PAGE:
I sorted through it all and made sure everything was there, checking off those blue and white boxes. I went through and put my name and SSN on every page. Then I copied everything, clipped all the pages together and sticky noted what each thing was ("Sections 2 & 3: allergies, counseling statements, dental braces, podiatrist," "Immunizations," "Lab Results," etc). So far it's like 27 pages and will be at least 10 more by the time it's over with. I'm pretty stoked that everything is ready for the last lab results to come in and then can be shipped off!

Monday, September 27, 2010

Sitting at the lab/the busiest day

** The first part of this was written on my phone while waiting at the lab, the second half was finished this evening. This might be the longest and most boring entry ever, you are warned.**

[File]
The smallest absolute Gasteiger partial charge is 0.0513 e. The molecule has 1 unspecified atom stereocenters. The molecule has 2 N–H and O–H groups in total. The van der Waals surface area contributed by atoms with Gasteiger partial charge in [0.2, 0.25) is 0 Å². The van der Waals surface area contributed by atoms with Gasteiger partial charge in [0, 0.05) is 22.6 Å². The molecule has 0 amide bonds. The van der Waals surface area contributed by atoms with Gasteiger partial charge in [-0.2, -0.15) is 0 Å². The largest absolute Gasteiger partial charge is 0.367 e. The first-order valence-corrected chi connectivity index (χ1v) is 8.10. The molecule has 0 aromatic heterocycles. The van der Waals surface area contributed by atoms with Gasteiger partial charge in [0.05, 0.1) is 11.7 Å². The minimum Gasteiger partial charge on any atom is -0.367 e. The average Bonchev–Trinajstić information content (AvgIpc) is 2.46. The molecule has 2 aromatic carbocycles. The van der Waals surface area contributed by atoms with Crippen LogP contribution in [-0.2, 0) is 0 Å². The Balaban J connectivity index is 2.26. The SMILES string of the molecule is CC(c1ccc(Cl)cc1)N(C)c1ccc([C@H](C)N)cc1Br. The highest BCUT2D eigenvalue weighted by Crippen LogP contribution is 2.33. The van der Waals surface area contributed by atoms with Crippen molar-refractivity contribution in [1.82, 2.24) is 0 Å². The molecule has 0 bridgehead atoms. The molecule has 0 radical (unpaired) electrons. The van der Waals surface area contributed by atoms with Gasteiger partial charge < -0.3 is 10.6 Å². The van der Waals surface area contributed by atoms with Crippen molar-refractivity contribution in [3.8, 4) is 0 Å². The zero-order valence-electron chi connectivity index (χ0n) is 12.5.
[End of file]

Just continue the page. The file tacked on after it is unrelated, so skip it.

I just left the doctor's office where the nurse was in the biggest hurry ever :-/ I went over all the forms with her so she could highlight what needed to be signed by the doctor, but filling out the form for the blood tests made me want to just tell her to stop and chill. I tried to show her the eight tests that I needed done and she just went "yep, yep, yep, we'll just do the Hep Panel and it'll get all three." All three as in Hep A, B, C. Not as in the three Hep B core/surface antibody/antigen nonsense that is required. She offered to have all the lab results mailed to me instead of having to come in again, which I do appreciate, so I self addressed some envelopes so they can send them. Anyway, meeting with the doctor was fine. I got to sit in the office and talk a little bit about me and my life and give my family medical history and then go over all the forms that needed to be filled out. He did me the honor of writing that I'm a non-smoker and was just trying to be honest on the initial application, which I appreciate. He also asked about birth control pills, which I used to be on, but stopped once my prescription ran out and I was uninsured. I don't feel a super strong need be on them since I'm not with anyone right now, but it was nice to have extra light, short periods. I would just really rather be on or off consistently and not changing it up every time I get a new job, insurance, or geographic location. I'll have to call my medical point of contact to see what's available overseas. (I guess I also don't want to start a new medication and have to get a medical hold put on my account...)